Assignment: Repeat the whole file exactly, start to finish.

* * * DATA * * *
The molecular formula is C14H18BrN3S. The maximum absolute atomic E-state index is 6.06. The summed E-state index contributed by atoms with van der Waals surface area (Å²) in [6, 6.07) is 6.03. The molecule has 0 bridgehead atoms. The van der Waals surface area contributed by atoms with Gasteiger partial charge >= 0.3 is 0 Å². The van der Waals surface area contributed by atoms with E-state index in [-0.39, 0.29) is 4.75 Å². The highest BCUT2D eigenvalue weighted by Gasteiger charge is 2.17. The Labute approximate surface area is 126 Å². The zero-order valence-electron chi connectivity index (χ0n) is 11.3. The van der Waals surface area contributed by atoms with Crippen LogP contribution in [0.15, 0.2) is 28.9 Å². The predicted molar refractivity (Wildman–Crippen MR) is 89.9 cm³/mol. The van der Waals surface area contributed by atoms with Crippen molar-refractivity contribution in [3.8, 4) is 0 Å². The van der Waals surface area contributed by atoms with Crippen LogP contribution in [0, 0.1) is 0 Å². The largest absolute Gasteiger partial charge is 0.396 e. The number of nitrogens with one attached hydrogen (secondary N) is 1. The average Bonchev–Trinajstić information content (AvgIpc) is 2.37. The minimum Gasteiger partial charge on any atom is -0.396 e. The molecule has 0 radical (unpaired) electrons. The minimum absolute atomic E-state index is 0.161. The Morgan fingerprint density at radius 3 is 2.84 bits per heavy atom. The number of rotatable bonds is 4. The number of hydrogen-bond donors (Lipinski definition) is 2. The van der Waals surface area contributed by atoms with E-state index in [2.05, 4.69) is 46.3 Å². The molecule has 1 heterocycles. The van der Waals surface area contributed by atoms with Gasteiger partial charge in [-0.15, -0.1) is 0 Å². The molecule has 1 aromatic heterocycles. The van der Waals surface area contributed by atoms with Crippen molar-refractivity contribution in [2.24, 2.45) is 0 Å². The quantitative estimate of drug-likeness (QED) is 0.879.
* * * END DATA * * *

The molecular formula is C14H18BrN3S. The maximum absolute atomic E-state index is 6.06. The summed E-state index contributed by atoms with van der Waals surface area (Å²) in [6, 6.07) is 6.03. The molecule has 0 bridgehead atoms. The van der Waals surface area contributed by atoms with Gasteiger partial charge >= 0.3 is 0 Å². The van der Waals surface area contributed by atoms with E-state index in [-0.39, 0.29) is 4.75 Å². The highest BCUT2D eigenvalue weighted by Gasteiger charge is 2.17. The Labute approximate surface area is 126 Å². The zero-order valence-electron chi connectivity index (χ0n) is 11.3. The van der Waals surface area contributed by atoms with Crippen LogP contribution in [0.15, 0.2) is 28.9 Å². The predicted molar refractivity (Wildman–Crippen MR) is 89.9 cm³/mol. The van der Waals surface area contributed by atoms with Crippen molar-refractivity contribution in [3.8, 4) is 0 Å². The van der Waals surface area contributed by atoms with Crippen LogP contribution in [0, 0.1) is 0 Å². The largest absolute Gasteiger partial charge is 0.396 e. The number of nitrogens with one attached hydrogen (secondary N) is 1. The average Bonchev–Trinajstić information content (AvgIpc) is 2.37. The minimum Gasteiger partial charge on any atom is -0.396 e. The molecule has 0 radical (unpaired) electrons. The minimum absolute atomic E-state index is 0.161. The Morgan fingerprint density at radius 3 is 2.84 bits per heavy atom. The number of rotatable bonds is 4. The number of hydrogen-bond donors (Lipinski definition) is 2. The van der Waals surface area contributed by atoms with E-state index in [2.05, 4.69) is 46.3 Å². The molecule has 1 heterocycles. The van der Waals surface area contributed by atoms with Gasteiger partial charge in [-0.15, -0.1) is 0 Å². The molecule has 1 aromatic heterocycles. The van der Waals surface area contributed by atoms with Crippen molar-refractivity contribution in [2.24, 2.45) is 0 Å². The quantitative estimate of drug-likeness (QED) is 0.879.